Obama Ad Knocks Romney for Outsourcing Jobs, Swiss Bank Account


President Obama; photo by Olivier Douliery/Pool-Getty Images

President Obama speaks at the Building and Construction Trades Department Legislative Conference in Washington, D.C., on Monday. Photo by Olivier Douliery-Pool/Getty Images.

The Morning Line

This May Day marks President Obama’s first television attack ad aimed squarely at Mitt Romney.

The ad first criticizes an Americans for Prosperity television spot running against the president, calling the group a “Romney Super PAC” and noting that its commercial was labeled as “over the top” by The Washington Post’s Fact Checker.

It then pivots to a slam against Romney, the presumed GOP nominee, with a narrator intoning:

“As a corporate CEO, he shipped American jobs to places like Mexico and China. As governor, he outsourced state jobs to a call center in India. He’s still pushing tax breaks for companies that ship jobs overseas. It’s just what you’d expect from a guy who had a Swiss bank account.”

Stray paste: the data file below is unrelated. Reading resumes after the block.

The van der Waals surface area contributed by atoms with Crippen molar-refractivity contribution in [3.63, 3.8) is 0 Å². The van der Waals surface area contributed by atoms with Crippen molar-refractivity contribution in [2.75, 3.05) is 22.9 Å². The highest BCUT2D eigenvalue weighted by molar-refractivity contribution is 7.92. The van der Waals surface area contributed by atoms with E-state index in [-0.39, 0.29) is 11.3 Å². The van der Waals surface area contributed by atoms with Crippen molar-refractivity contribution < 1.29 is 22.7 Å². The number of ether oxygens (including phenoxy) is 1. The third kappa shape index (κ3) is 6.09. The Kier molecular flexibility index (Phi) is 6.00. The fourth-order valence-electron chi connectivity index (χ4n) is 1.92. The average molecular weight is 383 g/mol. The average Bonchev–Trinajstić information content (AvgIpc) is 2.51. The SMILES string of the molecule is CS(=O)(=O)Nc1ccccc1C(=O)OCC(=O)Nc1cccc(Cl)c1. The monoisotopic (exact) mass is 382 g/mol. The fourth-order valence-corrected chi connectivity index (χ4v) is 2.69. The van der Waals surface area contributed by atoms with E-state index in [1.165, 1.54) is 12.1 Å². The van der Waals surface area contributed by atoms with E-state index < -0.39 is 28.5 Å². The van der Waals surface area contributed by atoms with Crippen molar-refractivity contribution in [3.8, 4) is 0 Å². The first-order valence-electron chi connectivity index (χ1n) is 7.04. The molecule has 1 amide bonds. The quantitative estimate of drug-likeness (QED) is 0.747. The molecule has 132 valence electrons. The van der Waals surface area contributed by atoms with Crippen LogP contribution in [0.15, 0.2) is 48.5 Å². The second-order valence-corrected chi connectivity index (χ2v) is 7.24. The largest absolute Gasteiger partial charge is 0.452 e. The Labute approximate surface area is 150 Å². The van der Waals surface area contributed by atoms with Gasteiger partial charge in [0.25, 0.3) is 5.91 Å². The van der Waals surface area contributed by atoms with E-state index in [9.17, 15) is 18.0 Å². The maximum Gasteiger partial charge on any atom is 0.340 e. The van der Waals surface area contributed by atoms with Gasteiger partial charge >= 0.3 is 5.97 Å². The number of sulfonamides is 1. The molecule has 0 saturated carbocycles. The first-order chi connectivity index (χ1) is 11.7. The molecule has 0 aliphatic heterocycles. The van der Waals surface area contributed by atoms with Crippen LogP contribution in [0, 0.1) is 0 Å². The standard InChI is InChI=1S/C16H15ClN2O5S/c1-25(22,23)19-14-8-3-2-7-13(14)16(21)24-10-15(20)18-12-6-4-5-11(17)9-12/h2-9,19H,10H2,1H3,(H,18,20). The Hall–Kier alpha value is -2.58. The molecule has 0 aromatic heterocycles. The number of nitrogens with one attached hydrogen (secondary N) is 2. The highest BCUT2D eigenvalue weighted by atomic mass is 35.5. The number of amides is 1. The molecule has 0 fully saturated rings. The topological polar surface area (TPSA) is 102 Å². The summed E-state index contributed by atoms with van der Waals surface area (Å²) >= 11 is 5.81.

The Obama campaign said that the commercial will be a “significant” buy that will air in Iowa, Ohio and Virginia.

Watch the ad here or below.

The Romney campaign called the ad “desperate,” and said the American people “deserve better.”

“With the worst job creation record in modern history and the slowest economic recovery since the Great Depression, President Obama is trying to distract Americans from the real issues with a series of sideshows,” spokeswoman Amanda Henneberg said in a statement about two hours after the ad was released. “Unable to defend his failed record of 23 million Americans struggling for work, wasteful boondoggles like Solyndra, skyrocketing national debt, and unacceptably high energy prices, President Obama has once again resorted to attacking Mitt Romney.”


The move by the Obama campaign to highlight the president’s decision to order the raid that killed Osama bin Laden and question whether Romney would have done the same has spawned a political debate in the run-up to the one-year anniversary of the event.

In an appearance on Tuesday’s “CBS This Morning,” Romney said the president “has every right to take credit” for ordering the mission.